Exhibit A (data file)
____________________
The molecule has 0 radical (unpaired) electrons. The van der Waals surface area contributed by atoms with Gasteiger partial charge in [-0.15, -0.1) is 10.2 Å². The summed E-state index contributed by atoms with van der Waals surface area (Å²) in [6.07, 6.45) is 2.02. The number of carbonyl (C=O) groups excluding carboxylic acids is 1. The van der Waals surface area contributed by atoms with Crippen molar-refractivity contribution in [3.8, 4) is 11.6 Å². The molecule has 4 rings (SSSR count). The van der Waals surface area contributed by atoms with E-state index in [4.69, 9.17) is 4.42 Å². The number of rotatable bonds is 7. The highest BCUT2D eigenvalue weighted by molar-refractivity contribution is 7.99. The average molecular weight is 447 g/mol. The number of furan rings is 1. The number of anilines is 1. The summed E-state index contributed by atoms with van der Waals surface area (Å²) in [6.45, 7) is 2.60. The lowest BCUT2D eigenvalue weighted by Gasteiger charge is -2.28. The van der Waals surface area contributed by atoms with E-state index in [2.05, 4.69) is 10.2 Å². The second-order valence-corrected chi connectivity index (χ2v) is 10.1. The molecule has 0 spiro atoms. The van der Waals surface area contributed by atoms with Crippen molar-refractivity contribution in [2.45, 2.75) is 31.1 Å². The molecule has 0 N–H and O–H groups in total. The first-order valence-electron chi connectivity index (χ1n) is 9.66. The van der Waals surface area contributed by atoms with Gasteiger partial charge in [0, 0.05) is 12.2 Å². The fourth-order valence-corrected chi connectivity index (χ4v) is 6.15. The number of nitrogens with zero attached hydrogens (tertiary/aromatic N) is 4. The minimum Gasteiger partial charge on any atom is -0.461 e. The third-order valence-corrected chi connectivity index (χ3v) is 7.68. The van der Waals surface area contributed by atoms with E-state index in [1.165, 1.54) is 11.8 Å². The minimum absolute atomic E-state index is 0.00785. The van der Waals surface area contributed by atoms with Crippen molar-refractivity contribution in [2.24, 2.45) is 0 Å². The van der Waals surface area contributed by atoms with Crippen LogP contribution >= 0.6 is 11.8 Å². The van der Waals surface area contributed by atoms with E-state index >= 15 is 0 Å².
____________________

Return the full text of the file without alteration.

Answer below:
The molecule has 0 radical (unpaired) electrons. The van der Waals surface area contributed by atoms with Gasteiger partial charge in [-0.15, -0.1) is 10.2 Å². The summed E-state index contributed by atoms with van der Waals surface area (Å²) in [6.07, 6.45) is 2.02. The number of carbonyl (C=O) groups excluding carboxylic acids is 1. The van der Waals surface area contributed by atoms with Crippen molar-refractivity contribution in [3.8, 4) is 11.6 Å². The molecule has 4 rings (SSSR count). The van der Waals surface area contributed by atoms with E-state index in [4.69, 9.17) is 4.42 Å². The number of rotatable bonds is 7. The highest BCUT2D eigenvalue weighted by molar-refractivity contribution is 7.99. The average molecular weight is 447 g/mol. The number of furan rings is 1. The number of anilines is 1. The summed E-state index contributed by atoms with van der Waals surface area (Å²) in [6.45, 7) is 2.60. The lowest BCUT2D eigenvalue weighted by Gasteiger charge is -2.28. The van der Waals surface area contributed by atoms with E-state index in [2.05, 4.69) is 10.2 Å². The second-order valence-corrected chi connectivity index (χ2v) is 10.1. The molecule has 0 spiro atoms. The van der Waals surface area contributed by atoms with Crippen molar-refractivity contribution in [2.45, 2.75) is 31.1 Å². The molecule has 0 N–H and O–H groups in total. The first-order valence-electron chi connectivity index (χ1n) is 9.66. The van der Waals surface area contributed by atoms with Gasteiger partial charge in [0, 0.05) is 12.2 Å². The fourth-order valence-corrected chi connectivity index (χ4v) is 6.15. The number of nitrogens with zero attached hydrogens (tertiary/aromatic N) is 4. The minimum Gasteiger partial charge on any atom is -0.461 e. The third-order valence-corrected chi connectivity index (χ3v) is 7.68. The van der Waals surface area contributed by atoms with E-state index in [1.165, 1.54) is 11.8 Å². The minimum absolute atomic E-state index is 0.00785. The van der Waals surface area contributed by atoms with Crippen molar-refractivity contribution in [2.24, 2.45) is 0 Å². The van der Waals surface area contributed by atoms with Crippen LogP contribution >= 0.6 is 11.8 Å². The van der Waals surface area contributed by atoms with E-state index >= 15 is 0 Å².